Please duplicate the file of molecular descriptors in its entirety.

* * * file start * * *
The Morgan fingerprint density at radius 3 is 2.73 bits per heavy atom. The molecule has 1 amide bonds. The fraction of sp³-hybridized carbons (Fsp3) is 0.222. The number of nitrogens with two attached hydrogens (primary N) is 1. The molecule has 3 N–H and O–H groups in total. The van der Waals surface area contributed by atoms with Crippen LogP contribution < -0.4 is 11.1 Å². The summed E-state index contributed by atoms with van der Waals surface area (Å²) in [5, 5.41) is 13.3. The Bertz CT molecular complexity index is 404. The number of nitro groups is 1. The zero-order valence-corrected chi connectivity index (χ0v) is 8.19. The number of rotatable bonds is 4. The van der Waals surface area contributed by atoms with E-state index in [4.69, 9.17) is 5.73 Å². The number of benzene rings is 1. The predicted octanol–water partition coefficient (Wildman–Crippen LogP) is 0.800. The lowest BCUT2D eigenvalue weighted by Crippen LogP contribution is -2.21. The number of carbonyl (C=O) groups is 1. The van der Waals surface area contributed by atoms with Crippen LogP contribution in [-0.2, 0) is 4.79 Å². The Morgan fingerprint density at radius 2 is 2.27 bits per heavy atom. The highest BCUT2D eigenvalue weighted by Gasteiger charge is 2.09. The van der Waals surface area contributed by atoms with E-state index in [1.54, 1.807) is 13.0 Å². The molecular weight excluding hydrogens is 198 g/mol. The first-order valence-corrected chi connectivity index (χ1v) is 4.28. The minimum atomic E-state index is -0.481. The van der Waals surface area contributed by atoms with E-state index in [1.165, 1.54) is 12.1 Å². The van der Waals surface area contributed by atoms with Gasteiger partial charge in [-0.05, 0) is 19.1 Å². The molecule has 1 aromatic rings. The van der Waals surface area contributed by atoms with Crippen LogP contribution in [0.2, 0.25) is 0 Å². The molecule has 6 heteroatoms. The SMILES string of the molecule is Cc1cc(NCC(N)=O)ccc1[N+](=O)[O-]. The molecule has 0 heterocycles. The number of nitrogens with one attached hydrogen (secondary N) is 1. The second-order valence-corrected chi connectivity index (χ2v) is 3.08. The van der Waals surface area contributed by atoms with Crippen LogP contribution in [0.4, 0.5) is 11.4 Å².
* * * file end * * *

The Morgan fingerprint density at radius 3 is 2.73 bits per heavy atom. The molecule has 1 amide bonds. The fraction of sp³-hybridized carbons (Fsp3) is 0.222. The number of nitrogens with two attached hydrogens (primary N) is 1. The molecule has 3 N–H and O–H groups in total. The van der Waals surface area contributed by atoms with Crippen LogP contribution < -0.4 is 11.1 Å². The summed E-state index contributed by atoms with van der Waals surface area (Å²) in [5, 5.41) is 13.3. The Bertz CT molecular complexity index is 404. The number of nitro groups is 1. The zero-order valence-corrected chi connectivity index (χ0v) is 8.19. The number of rotatable bonds is 4. The van der Waals surface area contributed by atoms with E-state index in [4.69, 9.17) is 5.73 Å². The number of benzene rings is 1. The predicted octanol–water partition coefficient (Wildman–Crippen LogP) is 0.800. The lowest BCUT2D eigenvalue weighted by Crippen LogP contribution is -2.21. The number of carbonyl (C=O) groups is 1. The van der Waals surface area contributed by atoms with Crippen LogP contribution in [-0.2, 0) is 4.79 Å². The Morgan fingerprint density at radius 2 is 2.27 bits per heavy atom. The highest BCUT2D eigenvalue weighted by Gasteiger charge is 2.09. The van der Waals surface area contributed by atoms with E-state index in [1.54, 1.807) is 13.0 Å². The molecular weight excluding hydrogens is 198 g/mol. The first-order valence-corrected chi connectivity index (χ1v) is 4.28. The minimum atomic E-state index is -0.481. The van der Waals surface area contributed by atoms with E-state index in [1.165, 1.54) is 12.1 Å². The van der Waals surface area contributed by atoms with Gasteiger partial charge in [-0.05, 0) is 19.1 Å². The molecule has 1 aromatic rings. The van der Waals surface area contributed by atoms with Crippen LogP contribution in [0.2, 0.25) is 0 Å². The molecule has 6 heteroatoms. The SMILES string of the molecule is Cc1cc(NCC(N)=O)ccc1[N+](=O)[O-]. The molecule has 0 heterocycles. The number of nitrogens with one attached hydrogen (secondary N) is 1. The second-order valence-corrected chi connectivity index (χ2v) is 3.08. The van der Waals surface area contributed by atoms with Crippen LogP contribution in [0.4, 0.5) is 11.4 Å².